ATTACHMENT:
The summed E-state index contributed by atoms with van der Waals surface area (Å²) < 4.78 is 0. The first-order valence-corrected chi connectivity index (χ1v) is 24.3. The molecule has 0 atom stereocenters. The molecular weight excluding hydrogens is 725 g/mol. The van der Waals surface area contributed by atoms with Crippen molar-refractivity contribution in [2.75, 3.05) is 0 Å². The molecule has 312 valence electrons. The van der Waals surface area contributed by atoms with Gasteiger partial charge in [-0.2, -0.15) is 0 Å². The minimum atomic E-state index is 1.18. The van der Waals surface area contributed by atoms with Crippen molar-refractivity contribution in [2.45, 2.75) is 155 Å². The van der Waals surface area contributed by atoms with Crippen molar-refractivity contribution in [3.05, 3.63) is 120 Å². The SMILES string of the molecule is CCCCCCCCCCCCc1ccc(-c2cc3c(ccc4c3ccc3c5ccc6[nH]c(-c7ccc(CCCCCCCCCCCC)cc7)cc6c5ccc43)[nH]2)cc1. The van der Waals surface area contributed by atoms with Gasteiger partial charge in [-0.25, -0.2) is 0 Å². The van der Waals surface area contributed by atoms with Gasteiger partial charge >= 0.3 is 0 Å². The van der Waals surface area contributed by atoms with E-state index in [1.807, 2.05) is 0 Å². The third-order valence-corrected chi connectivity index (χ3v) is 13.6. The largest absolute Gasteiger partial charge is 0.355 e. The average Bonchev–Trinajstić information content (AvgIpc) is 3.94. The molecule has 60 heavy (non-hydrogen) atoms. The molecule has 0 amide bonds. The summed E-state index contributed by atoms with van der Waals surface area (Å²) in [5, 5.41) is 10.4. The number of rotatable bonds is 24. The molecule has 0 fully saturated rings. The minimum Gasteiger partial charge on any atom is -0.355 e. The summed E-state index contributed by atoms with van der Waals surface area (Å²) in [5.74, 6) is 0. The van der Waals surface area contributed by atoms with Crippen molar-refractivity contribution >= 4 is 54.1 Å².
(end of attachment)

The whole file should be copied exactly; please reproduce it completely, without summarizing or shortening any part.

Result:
The summed E-state index contributed by atoms with van der Waals surface area (Å²) < 4.78 is 0. The first-order valence-corrected chi connectivity index (χ1v) is 24.3. The molecule has 0 atom stereocenters. The molecular weight excluding hydrogens is 725 g/mol. The van der Waals surface area contributed by atoms with Crippen molar-refractivity contribution in [2.75, 3.05) is 0 Å². The molecule has 312 valence electrons. The van der Waals surface area contributed by atoms with Gasteiger partial charge in [-0.2, -0.15) is 0 Å². The minimum atomic E-state index is 1.18. The van der Waals surface area contributed by atoms with Crippen molar-refractivity contribution in [2.45, 2.75) is 155 Å². The van der Waals surface area contributed by atoms with Crippen molar-refractivity contribution in [3.05, 3.63) is 120 Å². The SMILES string of the molecule is CCCCCCCCCCCCc1ccc(-c2cc3c(ccc4c3ccc3c5ccc6[nH]c(-c7ccc(CCCCCCCCCCCC)cc7)cc6c5ccc43)[nH]2)cc1. The van der Waals surface area contributed by atoms with Gasteiger partial charge in [-0.25, -0.2) is 0 Å². The van der Waals surface area contributed by atoms with Gasteiger partial charge >= 0.3 is 0 Å². The van der Waals surface area contributed by atoms with E-state index in [1.807, 2.05) is 0 Å². The third-order valence-corrected chi connectivity index (χ3v) is 13.6. The largest absolute Gasteiger partial charge is 0.355 e. The average Bonchev–Trinajstić information content (AvgIpc) is 3.94. The molecule has 60 heavy (non-hydrogen) atoms. The molecule has 0 amide bonds. The summed E-state index contributed by atoms with van der Waals surface area (Å²) in [5, 5.41) is 10.4. The number of rotatable bonds is 24. The molecule has 0 fully saturated rings. The minimum Gasteiger partial charge on any atom is -0.355 e. The summed E-state index contributed by atoms with van der Waals surface area (Å²) in [5.74, 6) is 0. The van der Waals surface area contributed by atoms with Crippen molar-refractivity contribution >= 4 is 54.1 Å².